This is also somewhat related to the "One producer multiple subscribers"
thread.

My potential use case for AMQP is for distributed "event" handling. A
simple example is where one process detects that a device is down.
Prior to queueing it would do something like:

if is_down(device):
send_email(device)
send_page(device)
play_sound(device)

In my testing with amqp, I wrote a wrapper(attached) which lets me do
the following in different programs on different machines.

#poller.py
e = Events("device_down")
if is_down(device):
e.add_event(device)

#send_email.py
e = Events("device_down")
e.register_callback('send_email', send_email)

#play_sound.py
e = Events("device_down")
e.register_callback('play_sound', play_sound)
...

The wrapper automatically creates a fanout exchange called 'device_down'
and creates a durable queue for each registered handler.

So my first question is, am I correctly using rabbitmq/AMQP for this, or
did I completely miss some built in feature that would make all of this
much easier? I wanted each handler to be able to be restarted and never
miss a message, and I wanted a decoupling between the process emitting
the events and each handler. I think durable queues and fanout
exchanges are the proper solution for this, but I may be wrong.

My second question involves a timeout for the acknowledgment of
messages. I noticed that if a process crashed, a message would
automatically be put back into the queue, but if instead the process
went into an infinite loop, the message would stay checked out
indefinitely. Is there a way to tell the server that if a message has
been received, but not acked in a period of time, that it should be put
back into the queue?

I know there is also one potential issue where it may be difficult to
manage the different exchanges and queues on the server. It would be
nice to be able to specify that a queue is durable, but if messages are
not consumed for a long period of time then it should be deleted.


--
-- Justin Azoff
-- Network Performance Analyst
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  • Ben Hood at Jul 10, 2008 at 7:35 pm
    Justin,
    On Thu, Jul 10, 2008 at 12:04 PM, Justin Azoff wrote:
    The wrapper automatically creates a fanout exchange called 'device_down'
    and creates a durable queue for each registered handler.

    So my first question is, am I correctly using rabbitmq/AMQP for this, or
    did I completely miss some built in feature that would make all of this
    much easier?
    On face value I don't see any problem with this approach, but I
    haven't had the time to look at your code in too much detail yet, so
    this is just a preliminary response.
    I wanted each handler to be able to be restarted and never
    miss a message, and I wanted a decoupling between the process emitting
    the events and each handler. I think durable queues and fanout
    exchanges are the proper solution for this, but I may be wrong.

    My second question involves a timeout for the acknowledgment of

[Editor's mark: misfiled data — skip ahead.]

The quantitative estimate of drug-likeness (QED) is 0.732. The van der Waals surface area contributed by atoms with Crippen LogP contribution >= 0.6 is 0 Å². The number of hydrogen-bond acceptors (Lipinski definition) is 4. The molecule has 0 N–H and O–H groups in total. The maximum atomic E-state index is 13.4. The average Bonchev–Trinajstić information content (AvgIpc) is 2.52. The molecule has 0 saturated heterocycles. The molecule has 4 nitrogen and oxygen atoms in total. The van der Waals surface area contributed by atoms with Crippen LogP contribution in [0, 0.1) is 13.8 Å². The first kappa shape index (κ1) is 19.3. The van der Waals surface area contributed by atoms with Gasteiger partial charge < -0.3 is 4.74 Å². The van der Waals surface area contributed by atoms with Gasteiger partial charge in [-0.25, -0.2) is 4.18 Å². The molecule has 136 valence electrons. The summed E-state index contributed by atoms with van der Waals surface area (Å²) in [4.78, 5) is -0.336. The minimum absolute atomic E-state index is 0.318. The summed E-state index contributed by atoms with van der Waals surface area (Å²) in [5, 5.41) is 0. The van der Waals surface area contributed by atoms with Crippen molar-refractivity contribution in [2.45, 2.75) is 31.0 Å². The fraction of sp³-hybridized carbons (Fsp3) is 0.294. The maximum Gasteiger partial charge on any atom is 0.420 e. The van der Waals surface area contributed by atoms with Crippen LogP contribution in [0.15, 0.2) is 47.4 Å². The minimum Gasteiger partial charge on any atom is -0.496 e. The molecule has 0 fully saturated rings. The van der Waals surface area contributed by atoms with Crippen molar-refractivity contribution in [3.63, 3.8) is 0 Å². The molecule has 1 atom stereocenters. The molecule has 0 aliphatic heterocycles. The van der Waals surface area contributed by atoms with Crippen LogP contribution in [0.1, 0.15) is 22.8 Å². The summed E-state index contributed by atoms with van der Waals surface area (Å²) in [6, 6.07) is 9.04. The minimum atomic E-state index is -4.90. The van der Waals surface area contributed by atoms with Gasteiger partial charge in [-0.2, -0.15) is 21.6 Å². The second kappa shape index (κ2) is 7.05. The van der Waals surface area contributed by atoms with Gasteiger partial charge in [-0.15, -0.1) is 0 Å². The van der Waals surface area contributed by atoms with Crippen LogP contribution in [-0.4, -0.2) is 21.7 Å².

messages. I noticed that if a process crashed, a message would
    automatically be put back into the queue, but if instead the process
    went into an infinite loop, the message would stay checked out
    indefinitely. Is there a way to tell the server that if a message has
    been received, but not acked in a period of time, that it should be put
    back into the queue?
    This is handled by volume and not by time. After a certain amount of
    unroutable messages have queued up (because their consumption is not
    ack'ed) they will be returned to the sender.
    I know there is also one potential issue where it may be difficult to
    manage the different exchanges and queues on the server. It would be
    nice to be able to specify that a queue is durable, but if messages are
    not consumed for a long period of time then it should be deleted.
    This issue touches on the message expiration property in the message
    header, which unfortunately is not clearly defined and hence is not
    yet implemented in Rabbit.

    HTH,

    Ben
  • Ben Hood at Jul 11, 2008 at 12:02 pm

    On Thu, Jul 10, 2008 at 2:35 PM, Ben Hood wrote:
    My second question involves a timeout for the acknowledgment of
    messages. I noticed that if a process crashed, a message would
    automatically be put back into the queue, but if instead the process
    went into an infinite loop, the message would stay checked out
    indefinitely. Is there a way to tell the server that if a message has
    been received, but not acked in a period of time, that it should be put
    back into the queue?
    This is handled by volume and not by time. After a certain amount of
    unroutable messages have queued up (because their consumption is not
    ack'ed) they will be returned to the sender.
    Apologies for the misleading statement, this is actually incorrect.
    The messages are not returned to the sender.

    If there are outstanding unack'ed messages that have been delivered to
    a consumer, when the channel is closed that the messages were sent in,
    all of those outstanding messages will be requeued.

    Ben

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postedJul 10, '08 at 5:04p
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